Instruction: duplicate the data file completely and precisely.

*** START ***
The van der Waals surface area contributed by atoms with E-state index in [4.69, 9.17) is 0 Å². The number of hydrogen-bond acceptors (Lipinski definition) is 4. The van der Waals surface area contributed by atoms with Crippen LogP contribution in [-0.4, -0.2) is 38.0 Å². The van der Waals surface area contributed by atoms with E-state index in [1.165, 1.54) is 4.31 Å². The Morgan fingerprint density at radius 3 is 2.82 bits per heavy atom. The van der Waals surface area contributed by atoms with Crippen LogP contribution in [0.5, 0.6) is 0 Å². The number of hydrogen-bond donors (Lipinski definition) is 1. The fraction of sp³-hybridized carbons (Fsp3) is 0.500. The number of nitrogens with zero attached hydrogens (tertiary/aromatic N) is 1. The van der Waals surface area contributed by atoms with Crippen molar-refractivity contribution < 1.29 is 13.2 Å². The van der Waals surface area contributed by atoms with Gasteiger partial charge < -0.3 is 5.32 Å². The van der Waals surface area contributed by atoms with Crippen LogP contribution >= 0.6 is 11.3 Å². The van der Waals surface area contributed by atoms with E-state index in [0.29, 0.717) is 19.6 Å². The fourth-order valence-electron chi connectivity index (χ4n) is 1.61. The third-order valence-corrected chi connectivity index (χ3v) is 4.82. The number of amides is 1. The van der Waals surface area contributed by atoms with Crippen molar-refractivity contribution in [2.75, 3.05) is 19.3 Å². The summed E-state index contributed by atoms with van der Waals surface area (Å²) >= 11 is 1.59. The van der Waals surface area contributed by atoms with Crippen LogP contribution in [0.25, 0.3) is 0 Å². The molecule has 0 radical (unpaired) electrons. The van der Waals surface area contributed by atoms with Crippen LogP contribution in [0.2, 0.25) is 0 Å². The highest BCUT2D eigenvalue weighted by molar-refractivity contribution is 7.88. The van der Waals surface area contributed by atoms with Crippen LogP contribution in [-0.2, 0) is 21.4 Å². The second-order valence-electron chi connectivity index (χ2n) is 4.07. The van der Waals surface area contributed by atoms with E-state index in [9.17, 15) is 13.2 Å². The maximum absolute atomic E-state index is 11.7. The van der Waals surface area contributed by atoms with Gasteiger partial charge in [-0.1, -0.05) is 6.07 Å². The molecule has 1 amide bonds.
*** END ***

The van der Waals surface area contributed by atoms with E-state index in [4.69, 9.17) is 0 Å². The number of hydrogen-bond acceptors (Lipinski definition) is 4. The van der Waals surface area contributed by atoms with Crippen LogP contribution in [-0.4, -0.2) is 38.0 Å². The van der Waals surface area contributed by atoms with E-state index in [1.165, 1.54) is 4.31 Å². The Morgan fingerprint density at radius 3 is 2.82 bits per heavy atom. The van der Waals surface area contributed by atoms with Crippen LogP contribution in [0.5, 0.6) is 0 Å². The number of hydrogen-bond donors (Lipinski definition) is 1. The fraction of sp³-hybridized carbons (Fsp3) is 0.500. The number of nitrogens with zero attached hydrogens (tertiary/aromatic N) is 1. The van der Waals surface area contributed by atoms with Crippen molar-refractivity contribution < 1.29 is 13.2 Å². The van der Waals surface area contributed by atoms with Gasteiger partial charge < -0.3 is 5.32 Å². The van der Waals surface area contributed by atoms with Crippen LogP contribution >= 0.6 is 11.3 Å². The van der Waals surface area contributed by atoms with E-state index in [0.29, 0.717) is 19.6 Å². The fourth-order valence-electron chi connectivity index (χ4n) is 1.61. The third-order valence-corrected chi connectivity index (χ3v) is 4.82. The number of amides is 1. The van der Waals surface area contributed by atoms with Crippen molar-refractivity contribution in [2.75, 3.05) is 19.3 Å². The summed E-state index contributed by atoms with van der Waals surface area (Å²) >= 11 is 1.59. The van der Waals surface area contributed by atoms with Crippen LogP contribution in [0.25, 0.3) is 0 Å². The molecule has 0 radical (unpaired) electrons. The van der Waals surface area contributed by atoms with Crippen LogP contribution in [0.2, 0.25) is 0 Å². The highest BCUT2D eigenvalue weighted by molar-refractivity contribution is 7.88. The van der Waals surface area contributed by atoms with Crippen LogP contribution in [-0.2, 0) is 21.4 Å². The second-order valence-electron chi connectivity index (χ2n) is 4.07. The van der Waals surface area contributed by atoms with E-state index in [9.17, 15) is 13.2 Å². The maximum absolute atomic E-state index is 11.7. The van der Waals surface area contributed by atoms with Gasteiger partial charge in [-0.1, -0.05) is 6.07 Å². The molecule has 1 amide bonds.